NASA's NIAC Program Gives a Sneak Peek at the Future of Space Travel

Star Trek-like medical scanners have inspired NASA and other space agencies to explore concepts for off-planet agricultural. Researchers are gathering at a virtual conference to discuss sci-fi-inspired ideas and brainstorming for NASA Innovative Advanced Concepts.
Although it might seem impossible to imagine a drone helicopter flying around a Martian crater, or a lunar rover mapping moon ice, the copter flew earlier in the year and is currently being planned. The conference organizers are now seeking proposals for exploratory projects that the agency may fund. We invest in far-fetched technologies that are long-term and likely to fail. The ones that work might make a difference. Jason Derleth, NIAC program executive, said that it is high-risk and high-payoff almost like a venture capital portfolio.

Derleth states that the program doesn't focus on incremental development but rather seeks to develop game-changing technologies that are 10 times more advanced than current state of the art. It is similar to the Pentagons Defense Advanced Research Projects Agency. This agency also explored extremely speculative ideas, but created the precursor to modern internet.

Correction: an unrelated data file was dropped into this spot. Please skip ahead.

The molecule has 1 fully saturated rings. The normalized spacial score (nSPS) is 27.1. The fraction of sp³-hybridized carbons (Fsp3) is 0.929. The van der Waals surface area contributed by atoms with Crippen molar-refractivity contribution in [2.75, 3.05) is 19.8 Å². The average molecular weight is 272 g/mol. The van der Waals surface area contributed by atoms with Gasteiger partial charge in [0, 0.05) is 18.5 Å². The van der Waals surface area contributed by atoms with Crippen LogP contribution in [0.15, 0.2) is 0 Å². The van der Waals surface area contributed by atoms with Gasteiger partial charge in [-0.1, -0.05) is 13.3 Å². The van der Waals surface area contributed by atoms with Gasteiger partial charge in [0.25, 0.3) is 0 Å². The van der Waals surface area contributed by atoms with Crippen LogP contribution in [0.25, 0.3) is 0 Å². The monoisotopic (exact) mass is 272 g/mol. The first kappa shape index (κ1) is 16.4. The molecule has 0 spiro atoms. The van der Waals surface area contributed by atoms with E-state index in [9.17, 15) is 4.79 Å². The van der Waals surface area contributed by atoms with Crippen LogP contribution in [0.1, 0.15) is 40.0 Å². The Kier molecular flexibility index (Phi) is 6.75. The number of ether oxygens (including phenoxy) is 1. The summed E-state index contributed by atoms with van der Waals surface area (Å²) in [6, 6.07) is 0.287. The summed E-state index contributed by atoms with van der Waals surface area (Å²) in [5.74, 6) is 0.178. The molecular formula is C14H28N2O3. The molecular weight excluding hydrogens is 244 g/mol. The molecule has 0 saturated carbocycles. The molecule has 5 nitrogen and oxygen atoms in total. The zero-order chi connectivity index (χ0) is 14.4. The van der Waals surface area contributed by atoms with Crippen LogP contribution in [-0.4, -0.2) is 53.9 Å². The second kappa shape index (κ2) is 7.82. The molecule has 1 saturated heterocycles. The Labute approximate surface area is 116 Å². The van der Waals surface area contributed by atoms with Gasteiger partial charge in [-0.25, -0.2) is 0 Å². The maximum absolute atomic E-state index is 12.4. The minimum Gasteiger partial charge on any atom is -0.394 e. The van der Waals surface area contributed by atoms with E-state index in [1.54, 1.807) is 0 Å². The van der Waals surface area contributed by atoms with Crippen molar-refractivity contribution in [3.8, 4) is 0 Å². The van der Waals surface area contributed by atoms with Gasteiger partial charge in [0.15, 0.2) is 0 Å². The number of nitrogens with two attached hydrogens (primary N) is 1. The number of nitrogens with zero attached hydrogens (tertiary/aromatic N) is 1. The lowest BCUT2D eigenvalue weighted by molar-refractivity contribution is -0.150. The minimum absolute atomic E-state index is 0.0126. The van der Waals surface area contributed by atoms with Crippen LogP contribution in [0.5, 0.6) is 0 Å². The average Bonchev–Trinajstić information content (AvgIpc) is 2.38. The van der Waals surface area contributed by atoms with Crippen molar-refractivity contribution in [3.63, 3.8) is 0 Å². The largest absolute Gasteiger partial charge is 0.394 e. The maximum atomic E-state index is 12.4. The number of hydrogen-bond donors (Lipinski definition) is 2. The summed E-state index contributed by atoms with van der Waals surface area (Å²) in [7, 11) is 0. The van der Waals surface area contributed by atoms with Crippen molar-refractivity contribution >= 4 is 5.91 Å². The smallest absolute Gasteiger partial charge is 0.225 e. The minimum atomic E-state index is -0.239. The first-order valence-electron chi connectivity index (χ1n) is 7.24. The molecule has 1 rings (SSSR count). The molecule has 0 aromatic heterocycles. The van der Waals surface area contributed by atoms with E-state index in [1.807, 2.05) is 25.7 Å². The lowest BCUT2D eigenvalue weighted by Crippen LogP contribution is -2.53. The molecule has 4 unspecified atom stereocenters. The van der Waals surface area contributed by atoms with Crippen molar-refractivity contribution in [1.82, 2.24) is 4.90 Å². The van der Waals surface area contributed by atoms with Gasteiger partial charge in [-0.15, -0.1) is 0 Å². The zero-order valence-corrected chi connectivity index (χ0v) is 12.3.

You can view the annual conference livestream on It will continue through Thursday, September 23. Many of the ideas discussed thus far, such as new ways to launch space stations or astronaut habitats or extract resources from other planets, revolve around the idea that for long space journeys you need to maximize every rocket launch.

Space travelers of the future will require resources to survive, build protective structures and fuel their journey home. We have two choices: Take everything with you, as if we were on a desert hike. Amelia Greig, an aerospace engineering student at University of Texas at El Paso presented at Tuesday's conference.

Greig and her coworkers propose ablative-arc mining technology to help lunar resources be reused creatively. This would allow water ice to be sucked up and also extract metals that can be used in building materials. Using controlled lightning bolts to extract the moon is like it was during her presentation. The van-sized mooncrawler, named after Jawa sandcrawlers from Star Wars, is described in her concept. It picks a spot and places a ringed device on its front that it holds parallel to the ground. The ring can have a diameter of up to a meter and emit electric arcs that rip particles off the moon's surface. These charged particles can then be moved by the electromagnetic fields to sort and sort them. Instead of focusing on one resource, one piece of equipment can fill a container with water, another one with oxygen, and yet others with silicon, aluminum or other metal particles.